Influential diplomat says ambitious UN deal still on cards despite polarised atmosphere on Capitol Hill
By Ed King
The USA’s senior climate envoy Todd Stern says a new global agreement to cut emissions is still on the cards, despite the unwillingness of Congress to back any new low carbon legislation.
Stern said the Administration was committed to an “ambitious” UN climate agreement in 2015, but said domestically the US needed to “get back to the days when practical, pragmatic legislation can be passed.”
“Action in Congress right now is unfortunately not in the cards,” he added.
The influential State Department official was addressing the launch of a new UN-backed study into new climate laws around the world, which revealed nearly 500 laws in 66 countries have been passed since 1992.
Despite being held on Capitol Hill and hosted by Senator Edward Markey, no senior Republican officials could be seen at the launch, which was attended by the UN Assistant Secretary-General Robert Orr, UN climate chief Christiana Figueres and World Bank Group Vice President Rachel Kyte.
Markey, a Democrat, said he hoped the evidence of extensive climate legislation around the world might convince members of Congress opposed to any new green laws to think again. “I urge colleagues here in the United States to acknowledge the movement and take action,” he said.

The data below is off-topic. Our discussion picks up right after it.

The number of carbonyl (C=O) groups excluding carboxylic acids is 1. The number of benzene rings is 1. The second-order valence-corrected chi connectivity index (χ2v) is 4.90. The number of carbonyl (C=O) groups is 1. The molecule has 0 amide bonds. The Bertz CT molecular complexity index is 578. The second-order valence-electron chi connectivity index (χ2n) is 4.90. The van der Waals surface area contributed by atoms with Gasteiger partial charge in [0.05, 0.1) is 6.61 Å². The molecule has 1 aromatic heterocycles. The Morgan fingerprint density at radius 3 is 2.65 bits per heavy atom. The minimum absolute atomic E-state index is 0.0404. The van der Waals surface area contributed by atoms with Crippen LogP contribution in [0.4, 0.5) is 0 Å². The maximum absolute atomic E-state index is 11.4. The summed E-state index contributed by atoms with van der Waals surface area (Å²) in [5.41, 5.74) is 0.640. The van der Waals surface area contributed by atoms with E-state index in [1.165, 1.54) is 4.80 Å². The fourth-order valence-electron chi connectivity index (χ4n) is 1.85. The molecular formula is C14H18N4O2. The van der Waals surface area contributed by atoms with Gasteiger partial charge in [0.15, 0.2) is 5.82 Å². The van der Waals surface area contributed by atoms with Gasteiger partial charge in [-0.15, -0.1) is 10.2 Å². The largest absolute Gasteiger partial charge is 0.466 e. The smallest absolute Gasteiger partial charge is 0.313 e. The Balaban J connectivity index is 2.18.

President Obama says he will try and meet international emission reduction commitments without passing any new laws. Last week the White House announced new fuel efficiency standards for trucks, while in June it will release a set of rules governing carbon pollution from power plants.
The US has been historically opposed to signing any UN treaty that restricts the levels of greenhouse gases it can emit, and officials are pushing for a more flexible arrangement within the UN where countries will determine their own targets.
Lord Deben, head of the UK Committee on Climate Change, a government advisory body, told RTCC he believed this latest study would show how that approach could work, provided it is clear how emissions are measured and reported.
“It has to be tackled through domestic activity,” he said. “It’s only by doing things in each individual place that you achieve the total end, but of course there has to be an overarching system.”
Deben, UK Environment Secretary between 1993-1997, agreed with Markey that the study would also show those who doubted the global commitment to addressing climate change they are wrong.
“The idea that we’re stuck out there way ahead of other people is no longer true…one of the great advantages of this document is that it shows everybody they’re not the only ones,” he said.
“Look at Portugal, Korea, China, South Africa, Mexico…you are beginning to see there are countries determined to beat this global threat.”
He added that the recent decisions of the governments of Australia and Canada to dismantle their climate laws were “odd”, “sad” and “selfish.”
“I hope it will remind Canada and Australia who are in an outrageously unacceptable position, because they have stepped aside from what is happening in the whole of the rest of the world. For two English speaking countries to have done that I think is really sad,” he said.